Parliamentarians aren’t parliamentarians for life. Try telling that to some of them who refuse to move on.india Updated: Dec 14, 2009 22:39 IST
Habit is a bad thing. Ask our squatter netas. Seven months after losing power, 14 ex-MPs are still refusing to give up what they see as rightfully theirs: their official residences. It’s another matter that some of the new entrants to Parliament are waiting on the sidelines, also eyeing what they think should be rightfully theirs: their official residences. No matter how much the authorities plead or push the recalcitrant ex-MPs, they remain unmoved. Even the unsavoury incident involving BJP Rajya Sabha member Nand Kumar Sai, who was evicted from his official residence and had to spend a night on the road a few months ago, have failed to have any impact.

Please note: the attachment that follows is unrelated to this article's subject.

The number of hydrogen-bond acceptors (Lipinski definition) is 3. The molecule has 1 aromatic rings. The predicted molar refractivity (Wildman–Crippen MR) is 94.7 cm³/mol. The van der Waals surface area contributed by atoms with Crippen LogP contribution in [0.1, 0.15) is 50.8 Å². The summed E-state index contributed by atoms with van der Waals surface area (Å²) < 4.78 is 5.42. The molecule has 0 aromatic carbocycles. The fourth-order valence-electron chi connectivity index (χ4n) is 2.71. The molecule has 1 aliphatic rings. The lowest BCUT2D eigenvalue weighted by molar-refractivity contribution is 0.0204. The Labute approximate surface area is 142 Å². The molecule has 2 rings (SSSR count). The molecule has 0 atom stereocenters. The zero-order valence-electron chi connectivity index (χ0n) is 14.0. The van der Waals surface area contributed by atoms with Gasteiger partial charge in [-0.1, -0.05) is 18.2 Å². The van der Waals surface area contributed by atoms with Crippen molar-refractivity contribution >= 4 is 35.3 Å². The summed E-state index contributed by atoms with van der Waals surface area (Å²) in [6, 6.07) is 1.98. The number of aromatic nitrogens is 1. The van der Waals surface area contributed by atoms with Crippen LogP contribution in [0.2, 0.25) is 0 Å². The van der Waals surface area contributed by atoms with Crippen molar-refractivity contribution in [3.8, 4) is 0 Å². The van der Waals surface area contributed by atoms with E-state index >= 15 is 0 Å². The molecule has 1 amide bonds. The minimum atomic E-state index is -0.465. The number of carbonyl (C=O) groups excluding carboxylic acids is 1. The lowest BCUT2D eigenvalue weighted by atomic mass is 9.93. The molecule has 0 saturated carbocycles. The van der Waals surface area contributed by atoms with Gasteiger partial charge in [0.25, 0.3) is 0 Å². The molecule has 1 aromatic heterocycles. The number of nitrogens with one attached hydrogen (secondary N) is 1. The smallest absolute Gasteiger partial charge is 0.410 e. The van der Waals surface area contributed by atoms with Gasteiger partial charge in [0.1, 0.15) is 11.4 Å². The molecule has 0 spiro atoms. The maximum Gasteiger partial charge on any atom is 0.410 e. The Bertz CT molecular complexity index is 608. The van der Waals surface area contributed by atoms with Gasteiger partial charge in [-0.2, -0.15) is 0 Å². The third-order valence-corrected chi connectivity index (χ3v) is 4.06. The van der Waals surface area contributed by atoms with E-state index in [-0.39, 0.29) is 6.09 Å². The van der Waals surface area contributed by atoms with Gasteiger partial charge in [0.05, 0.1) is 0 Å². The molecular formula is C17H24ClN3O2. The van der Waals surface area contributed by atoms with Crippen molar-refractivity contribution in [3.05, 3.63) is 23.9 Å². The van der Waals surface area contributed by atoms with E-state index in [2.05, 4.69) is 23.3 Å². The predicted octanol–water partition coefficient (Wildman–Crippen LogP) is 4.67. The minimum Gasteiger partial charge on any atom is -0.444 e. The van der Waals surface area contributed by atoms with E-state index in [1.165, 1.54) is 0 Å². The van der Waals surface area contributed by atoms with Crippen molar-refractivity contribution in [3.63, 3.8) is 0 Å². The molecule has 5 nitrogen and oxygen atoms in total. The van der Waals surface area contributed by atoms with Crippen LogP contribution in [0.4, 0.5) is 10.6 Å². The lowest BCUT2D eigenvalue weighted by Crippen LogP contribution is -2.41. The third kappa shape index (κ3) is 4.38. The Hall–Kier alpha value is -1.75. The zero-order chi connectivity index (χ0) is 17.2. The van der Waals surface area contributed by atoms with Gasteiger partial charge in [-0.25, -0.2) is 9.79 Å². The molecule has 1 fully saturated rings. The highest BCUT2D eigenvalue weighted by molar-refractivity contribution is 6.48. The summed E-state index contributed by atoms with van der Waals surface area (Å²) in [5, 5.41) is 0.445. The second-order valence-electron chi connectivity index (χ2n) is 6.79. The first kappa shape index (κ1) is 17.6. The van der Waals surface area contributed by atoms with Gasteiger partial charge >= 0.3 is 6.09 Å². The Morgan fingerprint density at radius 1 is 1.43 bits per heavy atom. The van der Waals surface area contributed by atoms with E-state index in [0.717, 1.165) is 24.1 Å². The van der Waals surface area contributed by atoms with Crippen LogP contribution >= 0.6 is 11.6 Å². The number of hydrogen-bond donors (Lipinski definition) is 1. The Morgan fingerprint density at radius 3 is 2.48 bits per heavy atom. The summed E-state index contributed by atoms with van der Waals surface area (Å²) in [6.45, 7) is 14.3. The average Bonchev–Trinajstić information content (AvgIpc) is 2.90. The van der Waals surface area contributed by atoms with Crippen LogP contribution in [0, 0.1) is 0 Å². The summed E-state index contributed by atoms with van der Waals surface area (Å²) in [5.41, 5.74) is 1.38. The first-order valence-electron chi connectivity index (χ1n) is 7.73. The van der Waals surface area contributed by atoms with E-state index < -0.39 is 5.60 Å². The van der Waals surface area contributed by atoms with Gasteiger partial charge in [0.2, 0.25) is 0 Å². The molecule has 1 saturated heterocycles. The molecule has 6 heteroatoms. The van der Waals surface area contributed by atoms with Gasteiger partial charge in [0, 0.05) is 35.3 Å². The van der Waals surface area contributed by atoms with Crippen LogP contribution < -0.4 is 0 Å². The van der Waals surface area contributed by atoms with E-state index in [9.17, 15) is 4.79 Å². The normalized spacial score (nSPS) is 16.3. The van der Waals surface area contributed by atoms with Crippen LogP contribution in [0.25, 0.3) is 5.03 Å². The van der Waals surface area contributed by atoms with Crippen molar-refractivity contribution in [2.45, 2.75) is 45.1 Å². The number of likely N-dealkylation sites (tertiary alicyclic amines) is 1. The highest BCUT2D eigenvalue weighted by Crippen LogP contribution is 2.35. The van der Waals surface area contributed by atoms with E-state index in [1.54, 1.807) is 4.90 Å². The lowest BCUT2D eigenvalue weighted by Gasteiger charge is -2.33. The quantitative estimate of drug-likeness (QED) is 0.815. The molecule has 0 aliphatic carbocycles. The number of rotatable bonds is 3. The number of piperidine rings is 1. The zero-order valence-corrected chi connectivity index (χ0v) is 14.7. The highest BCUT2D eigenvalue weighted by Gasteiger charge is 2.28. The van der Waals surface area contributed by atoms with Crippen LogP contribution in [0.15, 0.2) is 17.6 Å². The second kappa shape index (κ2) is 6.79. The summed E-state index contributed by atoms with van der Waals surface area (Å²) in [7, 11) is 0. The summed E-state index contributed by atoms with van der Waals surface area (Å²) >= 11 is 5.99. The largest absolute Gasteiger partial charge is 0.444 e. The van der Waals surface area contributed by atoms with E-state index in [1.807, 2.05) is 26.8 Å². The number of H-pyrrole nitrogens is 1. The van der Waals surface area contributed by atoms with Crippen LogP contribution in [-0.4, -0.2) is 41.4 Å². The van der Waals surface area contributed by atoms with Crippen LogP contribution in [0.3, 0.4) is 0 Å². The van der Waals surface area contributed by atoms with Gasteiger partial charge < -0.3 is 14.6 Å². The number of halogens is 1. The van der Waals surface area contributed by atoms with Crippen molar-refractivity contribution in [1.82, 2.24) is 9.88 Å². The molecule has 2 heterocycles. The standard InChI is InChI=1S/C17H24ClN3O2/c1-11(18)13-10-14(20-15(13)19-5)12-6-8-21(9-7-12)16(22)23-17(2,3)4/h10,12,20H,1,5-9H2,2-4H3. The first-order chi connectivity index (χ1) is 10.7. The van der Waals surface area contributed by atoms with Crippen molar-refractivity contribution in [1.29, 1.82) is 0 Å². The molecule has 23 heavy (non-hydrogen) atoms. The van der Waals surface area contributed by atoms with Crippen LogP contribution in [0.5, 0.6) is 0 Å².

The excuses for not leaving the official residences have been flowing freely. The old chestnut was used by Shiromani Akali Dal’s S.K. Dhindsa when he said that he wants to stay in his once-allotted Delhi house for “health reasons”. At this point, however, we are unable to confirm whether Mr Dhindsa is seriously looking for another career as an exponent of vaastu shastra or not. Not to be undone by Mr Dhindsa’s creative excuse, an aide of the Congress’ Pappu Yadav said that his leader was paying the market rate (read: heavily subsidised rent) so he has no clue why all this hullabaloo. Mr Yadav should be told very quietly the real market rate of Lutyens’ Delhi — that, we have a feeling, he is well aware of.
Meanwhile, another Congressman, Sajjan Kumar, continues to remember that he suffers from amnesia. He went on record to say that he can’t “remember” why he still hasn’t vacated his official residence.
This situation is not new. Every time a new government walks into the house called Parliament, MPs tumble over each other for official houses, the biggest of the freebies offered to them. MPs should be paid an allowance to look for that perfect accommodation themselves. A realty check will surely do them a world of good.